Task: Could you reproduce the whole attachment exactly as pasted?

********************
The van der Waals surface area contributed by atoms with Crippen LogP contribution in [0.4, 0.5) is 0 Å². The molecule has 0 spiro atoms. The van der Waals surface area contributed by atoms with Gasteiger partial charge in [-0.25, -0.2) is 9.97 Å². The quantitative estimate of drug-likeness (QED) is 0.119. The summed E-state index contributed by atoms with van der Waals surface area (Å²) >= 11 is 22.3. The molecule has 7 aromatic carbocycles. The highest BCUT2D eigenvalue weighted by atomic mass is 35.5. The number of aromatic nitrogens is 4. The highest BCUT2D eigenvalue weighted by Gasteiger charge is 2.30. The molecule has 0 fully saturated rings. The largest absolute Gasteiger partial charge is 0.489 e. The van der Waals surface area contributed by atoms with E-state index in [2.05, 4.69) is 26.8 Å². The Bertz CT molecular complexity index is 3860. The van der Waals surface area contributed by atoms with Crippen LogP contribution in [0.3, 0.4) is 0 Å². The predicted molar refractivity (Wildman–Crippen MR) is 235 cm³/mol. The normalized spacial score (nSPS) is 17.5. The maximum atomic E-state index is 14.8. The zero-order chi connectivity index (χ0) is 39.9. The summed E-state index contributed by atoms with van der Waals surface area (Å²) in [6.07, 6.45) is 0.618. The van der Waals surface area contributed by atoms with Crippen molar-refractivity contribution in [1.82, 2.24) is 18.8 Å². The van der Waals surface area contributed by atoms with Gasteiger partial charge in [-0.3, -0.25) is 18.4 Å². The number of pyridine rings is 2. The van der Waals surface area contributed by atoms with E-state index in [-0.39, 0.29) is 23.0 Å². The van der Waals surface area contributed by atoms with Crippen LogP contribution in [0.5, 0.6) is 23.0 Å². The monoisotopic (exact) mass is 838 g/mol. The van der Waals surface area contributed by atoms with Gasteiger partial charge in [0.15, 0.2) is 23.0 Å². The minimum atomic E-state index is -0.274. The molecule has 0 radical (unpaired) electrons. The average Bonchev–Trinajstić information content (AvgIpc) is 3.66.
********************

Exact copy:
The van der Waals surface area contributed by atoms with Crippen LogP contribution in [0.4, 0.5) is 0 Å². The molecule has 0 spiro atoms. The van der Waals surface area contributed by atoms with Gasteiger partial charge in [-0.25, -0.2) is 9.97 Å². The quantitative estimate of drug-likeness (QED) is 0.119. The summed E-state index contributed by atoms with van der Waals surface area (Å²) >= 11 is 22.3. The molecule has 7 aromatic carbocycles. The highest BCUT2D eigenvalue weighted by atomic mass is 35.5. The number of aromatic nitrogens is 4. The highest BCUT2D eigenvalue weighted by Gasteiger charge is 2.30. The molecule has 0 fully saturated rings. The largest absolute Gasteiger partial charge is 0.489 e. The van der Waals surface area contributed by atoms with E-state index in [2.05, 4.69) is 26.8 Å². The Bertz CT molecular complexity index is 3860. The van der Waals surface area contributed by atoms with Crippen LogP contribution in [0.3, 0.4) is 0 Å². The predicted molar refractivity (Wildman–Crippen MR) is 235 cm³/mol. The normalized spacial score (nSPS) is 17.5. The maximum atomic E-state index is 14.8. The zero-order chi connectivity index (χ0) is 39.9. The summed E-state index contributed by atoms with van der Waals surface area (Å²) in [6.07, 6.45) is 0.618. The van der Waals surface area contributed by atoms with Crippen molar-refractivity contribution in [1.82, 2.24) is 18.8 Å². The van der Waals surface area contributed by atoms with Gasteiger partial charge in [-0.3, -0.25) is 18.4 Å². The number of pyridine rings is 2. The van der Waals surface area contributed by atoms with E-state index in [-0.39, 0.29) is 23.0 Å². The van der Waals surface area contributed by atoms with Crippen LogP contribution in [0.5, 0.6) is 23.0 Å². The monoisotopic (exact) mass is 838 g/mol. The van der Waals surface area contributed by atoms with Gasteiger partial charge in [0.15, 0.2) is 23.0 Å². The minimum atomic E-state index is -0.274. The molecule has 0 radical (unpaired) electrons. The average Bonchev–Trinajstić information content (AvgIpc) is 3.66.